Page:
Secondly, we need to recognise who is going to win this battle. It will be won, of that there is no doubt, but as David told Goliath, it is not our fight: "the battle is the L-RD's, and He will give you into our hand" (1 Samuel 17:47, ESV). Yeshua Himself will win the battle when He leads His army to victory: "Behold, a white horse! The one sitting on it is called Faithful and True, and in righteousness He judges and makes war. His eyes are like a flame of fire, and on His head are many diadems, and He has a name written that no one knows but Himself. He is clothed in a robe dipped in blood, and the name by which He is called is The Word of G-d. And the armies of heaven, arrayed in fine linen, white and pure, were following Him on white horses. From His mouth comes a sharp sword with which to strike down the nations, and He will rule them with a rod of iron. He will tread the winepress of the fury of the wrath of G-d the Almighty" (Revelation 19:11-15, ESV). In the meantime, He wins every skirmish where we submit to His authority and allow Him to set the agenda: "Not by might, nor by power, but by My Spirit, says the L-RD of hosts" (Zechariah 4:6, ESV). This segues into the third step in the process.

Lastly, our daily, weekly, hourly task is to faithfully remember Him and declare His sovereignty in the face of the world and all those who are watching. This is done both by markers and signposts - the "life of good actions already prepared by G-d for us to do" (Ephesians 2:10, CJB) and the lines that we will not cross - and by means of education: passing the words, vision and calling of the kingdom on to the next generation. The latter is partly accomplished by the former, but must also be achieved by deliberate and intentional discipleship and formation as the proverb says, "Train up a child in the way he should go" (Proverbs 22:6, NASB). The world is already fighting - and too often, succeeding - to steal our children and others who would come to faith in Yeshua. Yet, by persistent and dogged endurance, by words coupled with practical demonstration, the kingdom can be made manifest to the world and those who are being saved. Let us push on and do our part to proclaim the name of Yeshua and make disciples in His name!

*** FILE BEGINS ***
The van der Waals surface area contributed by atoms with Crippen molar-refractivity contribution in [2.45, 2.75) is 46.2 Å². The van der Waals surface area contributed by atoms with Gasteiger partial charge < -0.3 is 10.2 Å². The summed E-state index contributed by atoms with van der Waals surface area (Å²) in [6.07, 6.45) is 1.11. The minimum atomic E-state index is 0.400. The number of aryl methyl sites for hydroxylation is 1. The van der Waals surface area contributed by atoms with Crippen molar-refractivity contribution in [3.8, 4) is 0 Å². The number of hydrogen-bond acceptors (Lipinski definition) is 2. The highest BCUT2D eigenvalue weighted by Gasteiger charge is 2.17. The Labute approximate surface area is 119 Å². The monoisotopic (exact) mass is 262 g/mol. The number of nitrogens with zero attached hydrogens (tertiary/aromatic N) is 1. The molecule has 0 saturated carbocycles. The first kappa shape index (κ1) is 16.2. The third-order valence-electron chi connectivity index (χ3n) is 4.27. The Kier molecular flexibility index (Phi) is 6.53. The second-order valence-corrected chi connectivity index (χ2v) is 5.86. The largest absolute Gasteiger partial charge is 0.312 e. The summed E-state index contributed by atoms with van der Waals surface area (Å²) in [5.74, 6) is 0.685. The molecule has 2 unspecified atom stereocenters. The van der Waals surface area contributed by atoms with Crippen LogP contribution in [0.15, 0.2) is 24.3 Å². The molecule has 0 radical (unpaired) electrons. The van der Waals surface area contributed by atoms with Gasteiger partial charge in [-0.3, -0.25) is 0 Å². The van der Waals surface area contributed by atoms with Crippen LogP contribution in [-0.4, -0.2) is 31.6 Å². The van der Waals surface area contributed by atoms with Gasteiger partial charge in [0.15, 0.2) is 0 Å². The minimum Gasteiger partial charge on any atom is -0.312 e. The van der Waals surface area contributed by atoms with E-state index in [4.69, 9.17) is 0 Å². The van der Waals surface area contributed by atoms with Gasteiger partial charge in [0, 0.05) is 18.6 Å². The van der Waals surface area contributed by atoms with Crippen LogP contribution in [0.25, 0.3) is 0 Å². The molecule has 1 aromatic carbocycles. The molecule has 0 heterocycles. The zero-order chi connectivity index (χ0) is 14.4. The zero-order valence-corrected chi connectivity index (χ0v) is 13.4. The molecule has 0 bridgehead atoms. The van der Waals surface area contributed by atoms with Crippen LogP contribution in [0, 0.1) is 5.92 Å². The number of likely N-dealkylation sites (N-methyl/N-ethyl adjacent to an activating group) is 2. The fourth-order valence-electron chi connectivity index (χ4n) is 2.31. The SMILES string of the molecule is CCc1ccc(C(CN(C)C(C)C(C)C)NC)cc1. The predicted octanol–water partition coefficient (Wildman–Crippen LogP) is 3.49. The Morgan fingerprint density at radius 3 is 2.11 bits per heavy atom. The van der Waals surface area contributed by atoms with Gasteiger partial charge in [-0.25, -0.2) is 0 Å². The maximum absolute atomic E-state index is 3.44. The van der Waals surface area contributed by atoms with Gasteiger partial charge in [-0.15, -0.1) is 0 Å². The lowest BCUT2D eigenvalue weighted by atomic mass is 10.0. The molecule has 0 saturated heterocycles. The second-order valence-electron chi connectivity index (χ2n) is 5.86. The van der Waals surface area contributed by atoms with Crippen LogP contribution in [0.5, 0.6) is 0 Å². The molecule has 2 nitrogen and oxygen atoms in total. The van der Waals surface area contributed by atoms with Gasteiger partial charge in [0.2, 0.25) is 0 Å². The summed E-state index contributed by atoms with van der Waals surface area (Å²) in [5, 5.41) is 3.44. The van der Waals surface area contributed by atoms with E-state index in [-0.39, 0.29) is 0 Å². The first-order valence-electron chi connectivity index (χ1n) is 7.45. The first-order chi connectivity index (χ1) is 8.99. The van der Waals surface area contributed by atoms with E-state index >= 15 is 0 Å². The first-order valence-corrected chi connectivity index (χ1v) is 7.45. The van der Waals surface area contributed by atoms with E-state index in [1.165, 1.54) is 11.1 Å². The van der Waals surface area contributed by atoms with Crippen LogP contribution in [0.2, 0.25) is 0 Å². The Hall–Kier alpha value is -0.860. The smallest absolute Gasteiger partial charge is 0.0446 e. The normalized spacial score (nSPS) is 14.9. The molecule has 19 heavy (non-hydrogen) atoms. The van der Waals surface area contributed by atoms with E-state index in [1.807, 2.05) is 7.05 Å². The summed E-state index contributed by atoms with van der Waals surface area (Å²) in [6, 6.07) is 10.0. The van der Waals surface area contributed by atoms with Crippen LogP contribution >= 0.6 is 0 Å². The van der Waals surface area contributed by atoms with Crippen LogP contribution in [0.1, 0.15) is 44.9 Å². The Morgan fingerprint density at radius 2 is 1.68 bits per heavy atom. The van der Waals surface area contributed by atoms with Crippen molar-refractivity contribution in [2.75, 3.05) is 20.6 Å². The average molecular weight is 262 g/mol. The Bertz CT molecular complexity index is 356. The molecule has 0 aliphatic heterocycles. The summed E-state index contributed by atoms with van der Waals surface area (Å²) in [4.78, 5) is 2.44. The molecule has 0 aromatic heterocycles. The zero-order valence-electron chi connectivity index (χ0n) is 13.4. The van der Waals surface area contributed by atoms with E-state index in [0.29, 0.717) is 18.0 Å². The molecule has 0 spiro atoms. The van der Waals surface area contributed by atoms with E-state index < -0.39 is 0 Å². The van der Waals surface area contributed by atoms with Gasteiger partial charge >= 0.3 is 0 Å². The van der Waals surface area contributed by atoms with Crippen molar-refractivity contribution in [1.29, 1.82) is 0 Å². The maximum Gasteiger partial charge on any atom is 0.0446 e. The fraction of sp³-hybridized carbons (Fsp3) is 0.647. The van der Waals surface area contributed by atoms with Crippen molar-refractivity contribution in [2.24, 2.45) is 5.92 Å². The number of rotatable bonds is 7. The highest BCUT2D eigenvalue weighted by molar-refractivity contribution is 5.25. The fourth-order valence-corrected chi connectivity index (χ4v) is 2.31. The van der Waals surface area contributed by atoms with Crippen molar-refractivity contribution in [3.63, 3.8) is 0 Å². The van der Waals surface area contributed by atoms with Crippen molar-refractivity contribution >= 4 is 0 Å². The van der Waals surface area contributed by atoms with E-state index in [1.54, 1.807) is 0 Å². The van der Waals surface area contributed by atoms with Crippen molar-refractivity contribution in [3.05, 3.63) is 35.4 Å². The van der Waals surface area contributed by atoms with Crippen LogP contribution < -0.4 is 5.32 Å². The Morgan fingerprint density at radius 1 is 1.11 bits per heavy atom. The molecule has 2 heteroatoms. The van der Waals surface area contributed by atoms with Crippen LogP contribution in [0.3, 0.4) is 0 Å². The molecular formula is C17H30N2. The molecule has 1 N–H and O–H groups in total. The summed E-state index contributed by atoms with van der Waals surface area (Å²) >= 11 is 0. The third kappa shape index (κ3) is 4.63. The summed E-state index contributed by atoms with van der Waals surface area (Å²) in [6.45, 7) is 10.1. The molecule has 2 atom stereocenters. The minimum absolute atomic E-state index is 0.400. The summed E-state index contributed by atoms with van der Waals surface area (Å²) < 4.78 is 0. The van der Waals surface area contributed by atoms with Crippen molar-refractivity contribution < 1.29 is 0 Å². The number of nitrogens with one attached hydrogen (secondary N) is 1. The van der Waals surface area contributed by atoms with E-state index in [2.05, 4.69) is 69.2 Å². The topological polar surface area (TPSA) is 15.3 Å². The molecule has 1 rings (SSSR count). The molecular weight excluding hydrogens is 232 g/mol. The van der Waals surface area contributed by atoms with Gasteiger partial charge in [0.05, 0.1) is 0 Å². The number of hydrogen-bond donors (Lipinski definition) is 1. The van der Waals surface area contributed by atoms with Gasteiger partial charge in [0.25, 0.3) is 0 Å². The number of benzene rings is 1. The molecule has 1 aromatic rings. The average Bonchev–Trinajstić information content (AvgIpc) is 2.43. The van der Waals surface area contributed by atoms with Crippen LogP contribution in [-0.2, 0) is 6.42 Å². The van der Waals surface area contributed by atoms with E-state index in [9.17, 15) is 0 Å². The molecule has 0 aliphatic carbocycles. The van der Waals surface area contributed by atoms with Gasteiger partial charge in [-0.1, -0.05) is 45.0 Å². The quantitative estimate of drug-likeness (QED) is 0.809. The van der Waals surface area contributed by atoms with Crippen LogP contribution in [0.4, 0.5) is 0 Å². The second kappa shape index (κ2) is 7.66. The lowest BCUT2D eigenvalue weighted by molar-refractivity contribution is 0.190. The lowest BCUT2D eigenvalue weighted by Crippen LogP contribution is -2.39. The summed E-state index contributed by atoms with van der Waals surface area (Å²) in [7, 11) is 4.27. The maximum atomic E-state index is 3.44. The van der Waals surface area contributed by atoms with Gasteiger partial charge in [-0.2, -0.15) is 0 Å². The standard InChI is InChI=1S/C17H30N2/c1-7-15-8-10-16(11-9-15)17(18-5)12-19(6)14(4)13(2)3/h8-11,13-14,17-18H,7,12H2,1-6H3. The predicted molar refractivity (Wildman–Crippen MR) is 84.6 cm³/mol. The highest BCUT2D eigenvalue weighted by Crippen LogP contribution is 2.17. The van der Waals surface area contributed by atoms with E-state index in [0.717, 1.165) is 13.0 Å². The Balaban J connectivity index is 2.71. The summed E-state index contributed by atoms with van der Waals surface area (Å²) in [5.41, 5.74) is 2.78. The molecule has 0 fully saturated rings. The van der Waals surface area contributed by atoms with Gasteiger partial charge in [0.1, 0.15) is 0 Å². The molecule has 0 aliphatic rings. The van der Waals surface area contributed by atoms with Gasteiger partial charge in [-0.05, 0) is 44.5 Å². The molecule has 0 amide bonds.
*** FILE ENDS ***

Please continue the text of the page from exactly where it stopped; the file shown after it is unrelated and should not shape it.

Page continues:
1. - Avigdor Bonchek, What's Bothering Rashi Volume 5, Devarim, (New York, Feldheim, 2002), page 89.

Further Study: Isaiah 62:10-11; Ephesians 6:13-18; 2 Timothy 3:14-17

Application: Do you sometimes feel weary and discouraged by the level of opposition and noise that surrounds you each day? Ask the Chief Strategist to show you the markers and signposts to set up in your life to anchor and encourage you in the ways of His kingdom as we wait for Him to return.

Comment - 13:39 06Aug23 Janet Gray: Yes and Amen indeed may we ever have the Grace of Yeshua to know the truth that "it is more Blessed to give than to receive".(Acts 20:35).

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© Jonathan Allen, 2023